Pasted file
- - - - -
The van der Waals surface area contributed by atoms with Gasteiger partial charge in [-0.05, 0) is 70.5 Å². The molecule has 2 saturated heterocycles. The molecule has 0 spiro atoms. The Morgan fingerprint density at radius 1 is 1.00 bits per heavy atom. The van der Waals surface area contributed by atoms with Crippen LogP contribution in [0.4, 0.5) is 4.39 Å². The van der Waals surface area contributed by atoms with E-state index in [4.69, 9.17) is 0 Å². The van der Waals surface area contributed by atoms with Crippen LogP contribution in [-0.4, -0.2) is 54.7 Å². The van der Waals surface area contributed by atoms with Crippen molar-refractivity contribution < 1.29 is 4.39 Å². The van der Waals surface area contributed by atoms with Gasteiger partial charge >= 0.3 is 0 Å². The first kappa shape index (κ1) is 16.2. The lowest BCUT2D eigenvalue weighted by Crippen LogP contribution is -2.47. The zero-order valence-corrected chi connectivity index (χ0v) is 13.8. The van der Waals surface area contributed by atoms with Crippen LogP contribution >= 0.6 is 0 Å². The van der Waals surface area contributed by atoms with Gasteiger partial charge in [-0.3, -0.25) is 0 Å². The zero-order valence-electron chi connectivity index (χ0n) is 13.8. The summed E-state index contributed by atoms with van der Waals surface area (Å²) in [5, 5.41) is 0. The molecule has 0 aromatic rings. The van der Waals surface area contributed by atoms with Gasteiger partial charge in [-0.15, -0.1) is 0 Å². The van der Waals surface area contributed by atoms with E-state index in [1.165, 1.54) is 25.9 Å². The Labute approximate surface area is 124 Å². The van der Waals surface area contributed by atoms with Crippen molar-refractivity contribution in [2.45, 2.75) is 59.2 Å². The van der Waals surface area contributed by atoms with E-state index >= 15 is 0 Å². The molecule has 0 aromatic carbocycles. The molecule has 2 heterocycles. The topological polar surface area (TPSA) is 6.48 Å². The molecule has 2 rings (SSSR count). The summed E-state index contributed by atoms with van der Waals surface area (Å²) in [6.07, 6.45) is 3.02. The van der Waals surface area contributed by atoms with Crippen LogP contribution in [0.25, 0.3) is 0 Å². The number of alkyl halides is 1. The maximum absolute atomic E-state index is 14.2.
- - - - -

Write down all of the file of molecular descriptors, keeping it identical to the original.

The van der Waals surface area contributed by atoms with Gasteiger partial charge in [-0.05, 0) is 70.5 Å². The molecule has 2 saturated heterocycles. The molecule has 0 spiro atoms. The Morgan fingerprint density at radius 1 is 1.00 bits per heavy atom. The van der Waals surface area contributed by atoms with Crippen LogP contribution in [0.4, 0.5) is 4.39 Å². The van der Waals surface area contributed by atoms with E-state index in [4.69, 9.17) is 0 Å². The van der Waals surface area contributed by atoms with Crippen LogP contribution in [-0.4, -0.2) is 54.7 Å². The van der Waals surface area contributed by atoms with Crippen molar-refractivity contribution < 1.29 is 4.39 Å². The van der Waals surface area contributed by atoms with Gasteiger partial charge >= 0.3 is 0 Å². The first kappa shape index (κ1) is 16.2. The lowest BCUT2D eigenvalue weighted by Crippen LogP contribution is -2.47. The zero-order valence-corrected chi connectivity index (χ0v) is 13.8. The van der Waals surface area contributed by atoms with Crippen LogP contribution >= 0.6 is 0 Å². The van der Waals surface area contributed by atoms with Gasteiger partial charge in [-0.3, -0.25) is 0 Å². The zero-order valence-electron chi connectivity index (χ0n) is 13.8. The summed E-state index contributed by atoms with van der Waals surface area (Å²) in [5, 5.41) is 0. The molecule has 0 aromatic rings. The van der Waals surface area contributed by atoms with Gasteiger partial charge in [-0.15, -0.1) is 0 Å². The van der Waals surface area contributed by atoms with E-state index in [1.165, 1.54) is 25.9 Å². The Labute approximate surface area is 124 Å². The van der Waals surface area contributed by atoms with Crippen molar-refractivity contribution in [2.45, 2.75) is 59.2 Å². The van der Waals surface area contributed by atoms with E-state index >= 15 is 0 Å². The molecule has 0 aromatic carbocycles. The molecule has 2 heterocycles. The topological polar surface area (TPSA) is 6.48 Å². The molecule has 2 rings (SSSR count). The summed E-state index contributed by atoms with van der Waals surface area (Å²) in [6.07, 6.45) is 3.02. The van der Waals surface area contributed by atoms with Crippen LogP contribution in [0.25, 0.3) is 0 Å². The number of alkyl halides is 1. The maximum absolute atomic E-state index is 14.2.